Wednesday, March 14, 2007

Games to Build Pyramids

One of the greatest testimonies to work and productivity is the ancient pyramids. There are many theories on how these great structures were built -- everything from slave labor to aliens. What motivated the workers to accomplish these tremendous feats?

Former President Jimmy Carter said, "I'm surprised that a government organization could do it that quickly."

The Great Pyramid has approximately 2.3 million stone blocks, weighing an average of 2.3 metric tons each. The estimate is that 35000 workers built these great structures. Originally, the theory was that it was slave labor, but archeologists now think it was a predominantly volunteer effort - farmers, masons, carpenters, masons and metalworkers – all contributing for the sake of national pride.

So the question relevant here, is, how did these people stay motivated? Did they use productivity games?

The answer is yes. (Otherwise, I wouldn't be writing this J)

Workers were organized into teams or "phyles" (tribes) - "Friends of Khufu" and "Drunkards of Menkaure", left and right, green and red, and the evidence seems to indicate that these teams competed with one another to improve productivity. Stones were tagged with color to indicate the team.


The workers were organized into competing teams," he explains, "which may have helped them psychologically. You know, 'Let's see whose team can do this job faster.'"The workers were organized into competing teams," he explains, "which may have helped them psychologically. You know, 'Let's see whose team can do this job faster.'"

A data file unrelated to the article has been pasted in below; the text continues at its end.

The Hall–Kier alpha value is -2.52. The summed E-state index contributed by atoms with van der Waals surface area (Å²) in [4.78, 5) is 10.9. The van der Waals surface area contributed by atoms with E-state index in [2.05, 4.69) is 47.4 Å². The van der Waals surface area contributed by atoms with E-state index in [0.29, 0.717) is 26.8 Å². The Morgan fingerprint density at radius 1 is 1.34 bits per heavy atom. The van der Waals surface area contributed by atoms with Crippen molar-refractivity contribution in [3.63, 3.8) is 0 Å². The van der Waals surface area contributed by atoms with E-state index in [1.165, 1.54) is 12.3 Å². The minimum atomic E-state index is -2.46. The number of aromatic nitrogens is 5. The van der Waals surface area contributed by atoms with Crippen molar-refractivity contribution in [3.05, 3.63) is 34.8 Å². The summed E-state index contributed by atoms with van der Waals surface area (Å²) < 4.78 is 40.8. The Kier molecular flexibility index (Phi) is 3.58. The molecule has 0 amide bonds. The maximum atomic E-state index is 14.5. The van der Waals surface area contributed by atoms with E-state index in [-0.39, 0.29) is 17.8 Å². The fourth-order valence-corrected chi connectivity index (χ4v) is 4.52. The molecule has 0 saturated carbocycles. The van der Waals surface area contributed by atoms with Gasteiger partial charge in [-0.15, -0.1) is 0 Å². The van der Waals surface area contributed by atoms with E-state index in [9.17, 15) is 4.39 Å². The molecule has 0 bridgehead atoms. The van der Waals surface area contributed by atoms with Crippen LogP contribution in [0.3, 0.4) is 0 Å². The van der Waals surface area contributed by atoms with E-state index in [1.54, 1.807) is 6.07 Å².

So the phyles then are subdivided into divisions. And the divisions are identified by single hieroglyphs with names that mean things like endurance, perfection, strong. OK, so how do we know this -- you come to a block of stone in the relieving chambers above the Great Pyramid. And first of all you see this cartouche of a King and then some scrawls all in red paint after it. That's the gang name. And in the Old Kingdom in the time of the Pyramids of Giza, the gangs were named after kings. So for example, we have a name, compounded with the name of Menkaure, and it seems to translate 'the drunks or the drunkards of Menkaure.' There's one that's well attested, actually in the relieving chambers above the Great Pyramid, the Friends of Khufu gang, the Drunks of Menkaura gang, and then you have the green phyles and then the powerful ones. None of this sounds like slavery, does it?

And in fact it gets more intriguing. Because in certain monuments you find the name of one gang on one side of the monument and another gang, we assume competing on the other side of the monument. You find that to some extent in the temple, the Pyramid temple of Menkaure. It's as though these gangs are competing. So from this evidence we deduce that there was a labor force that was assigned to respective crew gang phyles and divisions.